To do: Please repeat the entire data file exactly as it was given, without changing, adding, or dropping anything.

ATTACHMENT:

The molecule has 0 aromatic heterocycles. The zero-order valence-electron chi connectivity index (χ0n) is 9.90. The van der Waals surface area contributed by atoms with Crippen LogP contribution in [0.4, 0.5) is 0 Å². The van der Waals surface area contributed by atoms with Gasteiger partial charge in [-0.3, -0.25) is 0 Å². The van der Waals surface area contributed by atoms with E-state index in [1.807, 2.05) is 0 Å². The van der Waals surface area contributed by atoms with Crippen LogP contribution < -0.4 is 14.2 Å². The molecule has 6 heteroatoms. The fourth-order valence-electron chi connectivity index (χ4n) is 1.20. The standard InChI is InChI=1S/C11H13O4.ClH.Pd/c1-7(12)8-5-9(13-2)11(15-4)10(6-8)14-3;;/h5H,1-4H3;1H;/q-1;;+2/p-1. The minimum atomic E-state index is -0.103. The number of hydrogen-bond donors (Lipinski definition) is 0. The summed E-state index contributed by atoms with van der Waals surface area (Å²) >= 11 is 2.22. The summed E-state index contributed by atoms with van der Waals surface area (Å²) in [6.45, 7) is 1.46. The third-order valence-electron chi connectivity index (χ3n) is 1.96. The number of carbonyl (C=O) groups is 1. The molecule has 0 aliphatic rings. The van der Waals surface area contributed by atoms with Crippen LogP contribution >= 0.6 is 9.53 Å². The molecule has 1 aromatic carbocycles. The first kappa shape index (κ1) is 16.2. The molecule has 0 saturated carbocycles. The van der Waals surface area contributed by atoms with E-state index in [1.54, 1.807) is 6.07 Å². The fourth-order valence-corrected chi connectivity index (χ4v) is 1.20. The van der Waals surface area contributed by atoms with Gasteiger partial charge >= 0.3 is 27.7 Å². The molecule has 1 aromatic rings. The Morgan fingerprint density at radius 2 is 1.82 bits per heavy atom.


The molecule has 0 aromatic heterocycles. The zero-order valence-electron chi connectivity index (χ0n) is 9.90. The van der Waals surface area contributed by atoms with Crippen LogP contribution in [0.4, 0.5) is 0 Å². The van der Waals surface area contributed by atoms with Gasteiger partial charge in [-0.3, -0.25) is 0 Å². The van der Waals surface area contributed by atoms with E-state index in [1.807, 2.05) is 0 Å². The van der Waals surface area contributed by atoms with Crippen LogP contribution < -0.4 is 14.2 Å². The molecule has 6 heteroatoms. The fourth-order valence-electron chi connectivity index (χ4n) is 1.20. The standard InChI is InChI=1S/C11H13O4.ClH.Pd/c1-7(12)8-5-9(13-2)11(15-4)10(6-8)14-3;;/h5H,1-4H3;1H;/q-1;;+2/p-1. The minimum atomic E-state index is -0.103. The number of hydrogen-bond donors (Lipinski definition) is 0. The summed E-state index contributed by atoms with van der Waals surface area (Å²) >= 11 is 2.22. The summed E-state index contributed by atoms with van der Waals surface area (Å²) in [6.45, 7) is 1.46. The third-order valence-electron chi connectivity index (χ3n) is 1.96. The number of carbonyl (C=O) groups is 1. The molecule has 0 aliphatic rings. The van der Waals surface area contributed by atoms with Crippen LogP contribution >= 0.6 is 9.53 Å². The molecule has 1 aromatic carbocycles. The first kappa shape index (κ1) is 16.2. The molecule has 0 saturated carbocycles. The van der Waals surface area contributed by atoms with E-state index in [1.54, 1.807) is 6.07 Å². The fourth-order valence-corrected chi connectivity index (χ4v) is 1.20. The van der Waals surface area contributed by atoms with Gasteiger partial charge >= 0.3 is 27.7 Å². The molecule has 1 aromatic rings. The Morgan fingerprint density at radius 2 is 1.82 bits per heavy atom.